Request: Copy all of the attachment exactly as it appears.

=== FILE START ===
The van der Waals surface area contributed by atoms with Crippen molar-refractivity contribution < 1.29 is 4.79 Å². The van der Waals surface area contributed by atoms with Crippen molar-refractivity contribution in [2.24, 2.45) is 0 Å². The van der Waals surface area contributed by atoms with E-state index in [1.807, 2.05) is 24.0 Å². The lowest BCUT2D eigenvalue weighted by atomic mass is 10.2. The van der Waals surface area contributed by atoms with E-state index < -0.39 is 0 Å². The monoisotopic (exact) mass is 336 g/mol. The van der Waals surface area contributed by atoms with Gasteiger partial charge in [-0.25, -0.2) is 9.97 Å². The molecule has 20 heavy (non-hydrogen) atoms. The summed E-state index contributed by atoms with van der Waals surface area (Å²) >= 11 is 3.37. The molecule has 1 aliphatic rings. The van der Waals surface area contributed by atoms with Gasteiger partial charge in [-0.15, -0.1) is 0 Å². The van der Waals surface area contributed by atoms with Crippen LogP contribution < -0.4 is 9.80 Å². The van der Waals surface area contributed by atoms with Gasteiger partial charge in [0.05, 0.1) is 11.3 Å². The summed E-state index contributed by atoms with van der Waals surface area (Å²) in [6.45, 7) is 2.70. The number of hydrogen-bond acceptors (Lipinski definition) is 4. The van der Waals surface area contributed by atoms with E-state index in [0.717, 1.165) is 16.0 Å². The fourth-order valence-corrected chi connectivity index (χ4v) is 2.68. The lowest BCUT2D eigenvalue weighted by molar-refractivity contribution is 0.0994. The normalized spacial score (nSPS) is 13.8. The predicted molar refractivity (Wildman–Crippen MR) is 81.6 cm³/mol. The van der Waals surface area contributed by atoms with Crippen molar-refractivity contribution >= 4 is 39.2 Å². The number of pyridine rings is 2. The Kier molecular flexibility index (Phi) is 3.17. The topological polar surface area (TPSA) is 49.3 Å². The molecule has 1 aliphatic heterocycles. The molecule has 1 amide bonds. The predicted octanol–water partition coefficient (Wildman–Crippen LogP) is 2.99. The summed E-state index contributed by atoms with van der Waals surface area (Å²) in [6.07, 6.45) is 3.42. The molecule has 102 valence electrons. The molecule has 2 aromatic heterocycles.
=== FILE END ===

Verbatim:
The van der Waals surface area contributed by atoms with Crippen molar-refractivity contribution < 1.29 is 4.79 Å². The van der Waals surface area contributed by atoms with Crippen molar-refractivity contribution in [2.24, 2.45) is 0 Å². The van der Waals surface area contributed by atoms with E-state index in [1.807, 2.05) is 24.0 Å². The lowest BCUT2D eigenvalue weighted by atomic mass is 10.2. The van der Waals surface area contributed by atoms with E-state index < -0.39 is 0 Å². The monoisotopic (exact) mass is 336 g/mol. The van der Waals surface area contributed by atoms with Gasteiger partial charge in [-0.25, -0.2) is 9.97 Å². The molecule has 20 heavy (non-hydrogen) atoms. The summed E-state index contributed by atoms with van der Waals surface area (Å²) >= 11 is 3.37. The molecule has 1 aliphatic rings. The van der Waals surface area contributed by atoms with Gasteiger partial charge in [-0.15, -0.1) is 0 Å². The van der Waals surface area contributed by atoms with Crippen LogP contribution < -0.4 is 9.80 Å². The van der Waals surface area contributed by atoms with Gasteiger partial charge in [0.05, 0.1) is 11.3 Å². The summed E-state index contributed by atoms with van der Waals surface area (Å²) in [6.45, 7) is 2.70. The number of hydrogen-bond acceptors (Lipinski definition) is 4. The van der Waals surface area contributed by atoms with E-state index in [0.717, 1.165) is 16.0 Å². The fourth-order valence-corrected chi connectivity index (χ4v) is 2.68. The lowest BCUT2D eigenvalue weighted by molar-refractivity contribution is 0.0994. The normalized spacial score (nSPS) is 13.8. The predicted molar refractivity (Wildman–Crippen MR) is 81.6 cm³/mol. The van der Waals surface area contributed by atoms with Crippen molar-refractivity contribution >= 4 is 39.2 Å². The number of pyridine rings is 2. The Kier molecular flexibility index (Phi) is 3.17. The topological polar surface area (TPSA) is 49.3 Å². The molecule has 1 aliphatic heterocycles. The molecule has 1 amide bonds. The predicted octanol–water partition coefficient (Wildman–Crippen LogP) is 2.99. The summed E-state index contributed by atoms with van der Waals surface area (Å²) in [6.07, 6.45) is 3.42. The molecule has 102 valence electrons. The molecule has 2 aromatic heterocycles.